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An investigation into the use of the transporters DVD to enhance emotion recognition in children with an autistic spectrum condition

Ball, Heather (2011)
Ap.Ed.&ChildPsy.D. thesis, University of Birmingham.

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Baron-Cohen (2002) developed an intervention for children with a diagnosis of Autistic Spectrum Conditions (ASC) which utilises a DVD called the Transporters. The Transporters is a make- believe world of imaginary characters where vehicles have feelings and contains a
combination of systematic elements such as trains and trams with human faces. The development of the Transporters is based on the ‘empathizing-systemizing’ theory. That is, in contrast to difficulties with emotion recognition, individuals with ASC have been shown to have an enhanced ability in ‘systemizing’ compared to typically developing children (Baron- Cohen, 2002).

An experimental design with multiple baselines was used to assess the impact of the Transporters DVD intervention on the emotion recognition of children with Highly Functioning Autism (HFA). A repeated measures method was used whereby participants completed three measures at Time 1, 2 and 3. The intervention took place between Time 2 and Time 3. Performance was compared across all three times using an analysis of variance statistical test.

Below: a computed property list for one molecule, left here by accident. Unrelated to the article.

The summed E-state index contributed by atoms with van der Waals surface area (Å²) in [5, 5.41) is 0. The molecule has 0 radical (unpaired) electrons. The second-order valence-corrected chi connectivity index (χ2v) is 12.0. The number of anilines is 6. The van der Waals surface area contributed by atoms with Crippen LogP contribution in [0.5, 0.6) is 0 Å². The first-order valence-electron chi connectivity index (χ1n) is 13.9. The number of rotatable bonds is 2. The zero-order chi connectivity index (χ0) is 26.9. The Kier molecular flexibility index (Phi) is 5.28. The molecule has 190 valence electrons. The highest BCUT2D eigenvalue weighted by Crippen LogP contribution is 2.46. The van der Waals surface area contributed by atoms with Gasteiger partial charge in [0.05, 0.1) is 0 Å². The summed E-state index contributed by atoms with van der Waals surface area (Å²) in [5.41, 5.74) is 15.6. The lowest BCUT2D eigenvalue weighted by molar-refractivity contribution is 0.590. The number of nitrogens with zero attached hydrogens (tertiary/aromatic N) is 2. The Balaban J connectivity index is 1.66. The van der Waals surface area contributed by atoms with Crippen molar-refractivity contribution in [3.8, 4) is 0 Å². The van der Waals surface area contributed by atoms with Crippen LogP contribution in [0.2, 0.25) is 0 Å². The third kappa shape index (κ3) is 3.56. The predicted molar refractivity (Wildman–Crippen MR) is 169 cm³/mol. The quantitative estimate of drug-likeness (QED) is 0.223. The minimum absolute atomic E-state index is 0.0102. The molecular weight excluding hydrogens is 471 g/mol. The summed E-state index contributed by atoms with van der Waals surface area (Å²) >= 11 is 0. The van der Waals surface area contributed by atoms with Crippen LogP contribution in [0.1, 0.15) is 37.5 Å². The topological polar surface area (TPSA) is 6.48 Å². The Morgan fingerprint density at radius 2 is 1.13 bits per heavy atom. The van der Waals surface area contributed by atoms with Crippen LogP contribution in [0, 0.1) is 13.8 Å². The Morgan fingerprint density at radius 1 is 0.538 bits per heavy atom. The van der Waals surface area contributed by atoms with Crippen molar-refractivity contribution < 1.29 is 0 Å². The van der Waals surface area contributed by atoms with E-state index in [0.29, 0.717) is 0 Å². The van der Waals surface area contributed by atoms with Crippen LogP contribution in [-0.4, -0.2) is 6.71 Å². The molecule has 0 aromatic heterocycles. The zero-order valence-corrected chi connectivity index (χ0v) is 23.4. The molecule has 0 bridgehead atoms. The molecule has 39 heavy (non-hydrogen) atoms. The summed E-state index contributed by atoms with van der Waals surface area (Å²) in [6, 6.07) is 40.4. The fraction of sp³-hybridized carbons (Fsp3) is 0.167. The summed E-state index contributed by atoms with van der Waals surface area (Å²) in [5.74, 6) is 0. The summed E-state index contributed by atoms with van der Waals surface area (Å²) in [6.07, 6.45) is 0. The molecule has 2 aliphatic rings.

There was no significant difference between Time 2 and 3 for any of the measures. The results from this research would suggest that more evidence is needed about the use of the Transporters within a school context before Educational Psychologists and other professionals recommend the Transporters as a tool to enhance emotion recognition when used in schools.

Type of Work:Ap.Ed.&ChildPsy.D. thesis.
Supervisor(s):Howie, Julia
School/Faculty:Colleges (2008 onwards) > College of Social Sciences
Department:School of Education
Subjects:LC Special aspects of education
Institution:University of Birmingham
ID Code:3159
This unpublished thesis/dissertation is copyright of the author and/or third parties. The intellectual property rights of the author or third parties in respect of this work are as defined by The Copyright Designs and Patents Act 1988 or as modified by any successor legislation. Any use made of information contained in this thesis/dissertation must be in accordance with that legislation and must be properly acknowledged. Further distribution or reproduction in any format is prohibited without the permission of the copyright holder.
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